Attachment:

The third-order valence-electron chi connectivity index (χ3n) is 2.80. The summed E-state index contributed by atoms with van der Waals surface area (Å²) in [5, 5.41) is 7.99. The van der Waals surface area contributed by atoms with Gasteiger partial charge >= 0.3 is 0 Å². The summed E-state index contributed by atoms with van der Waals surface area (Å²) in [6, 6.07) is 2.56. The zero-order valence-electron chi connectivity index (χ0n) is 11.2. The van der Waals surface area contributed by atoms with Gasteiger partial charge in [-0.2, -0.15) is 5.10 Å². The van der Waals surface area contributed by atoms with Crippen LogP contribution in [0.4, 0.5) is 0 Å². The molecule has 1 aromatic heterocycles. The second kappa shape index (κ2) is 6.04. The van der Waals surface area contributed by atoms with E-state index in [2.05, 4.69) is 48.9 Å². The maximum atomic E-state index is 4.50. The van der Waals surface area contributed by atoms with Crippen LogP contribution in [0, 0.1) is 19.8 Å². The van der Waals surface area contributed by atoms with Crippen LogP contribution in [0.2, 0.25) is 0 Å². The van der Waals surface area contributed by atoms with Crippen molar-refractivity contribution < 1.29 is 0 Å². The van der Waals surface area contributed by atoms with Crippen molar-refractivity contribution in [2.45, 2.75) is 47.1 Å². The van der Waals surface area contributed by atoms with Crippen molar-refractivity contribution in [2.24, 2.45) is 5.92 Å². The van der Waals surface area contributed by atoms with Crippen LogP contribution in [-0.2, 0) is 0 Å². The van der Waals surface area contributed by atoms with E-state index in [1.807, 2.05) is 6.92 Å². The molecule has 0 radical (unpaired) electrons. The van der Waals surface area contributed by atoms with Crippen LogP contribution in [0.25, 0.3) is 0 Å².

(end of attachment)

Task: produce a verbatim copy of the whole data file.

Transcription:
The third-order valence-electron chi connectivity index (χ3n) is 2.80. The summed E-state index contributed by atoms with van der Waals surface area (Å²) in [5, 5.41) is 7.99. The van der Waals surface area contributed by atoms with Gasteiger partial charge >= 0.3 is 0 Å². The summed E-state index contributed by atoms with van der Waals surface area (Å²) in [6, 6.07) is 2.56. The zero-order valence-electron chi connectivity index (χ0n) is 11.2. The van der Waals surface area contributed by atoms with Gasteiger partial charge in [-0.2, -0.15) is 5.10 Å². The van der Waals surface area contributed by atoms with Crippen LogP contribution in [0.4, 0.5) is 0 Å². The molecule has 1 aromatic heterocycles. The second kappa shape index (κ2) is 6.04. The van der Waals surface area contributed by atoms with E-state index in [2.05, 4.69) is 48.9 Å². The maximum atomic E-state index is 4.50. The van der Waals surface area contributed by atoms with Crippen LogP contribution in [0, 0.1) is 19.8 Å². The van der Waals surface area contributed by atoms with Crippen LogP contribution in [0.2, 0.25) is 0 Å². The van der Waals surface area contributed by atoms with Crippen molar-refractivity contribution < 1.29 is 0 Å². The van der Waals surface area contributed by atoms with Crippen molar-refractivity contribution in [2.45, 2.75) is 47.1 Å². The van der Waals surface area contributed by atoms with Crippen molar-refractivity contribution in [2.24, 2.45) is 5.92 Å². The van der Waals surface area contributed by atoms with Crippen LogP contribution in [-0.2, 0) is 0 Å². The van der Waals surface area contributed by atoms with E-state index in [1.807, 2.05) is 6.92 Å². The molecule has 0 radical (unpaired) electrons. The van der Waals surface area contributed by atoms with Crippen LogP contribution in [0.25, 0.3) is 0 Å².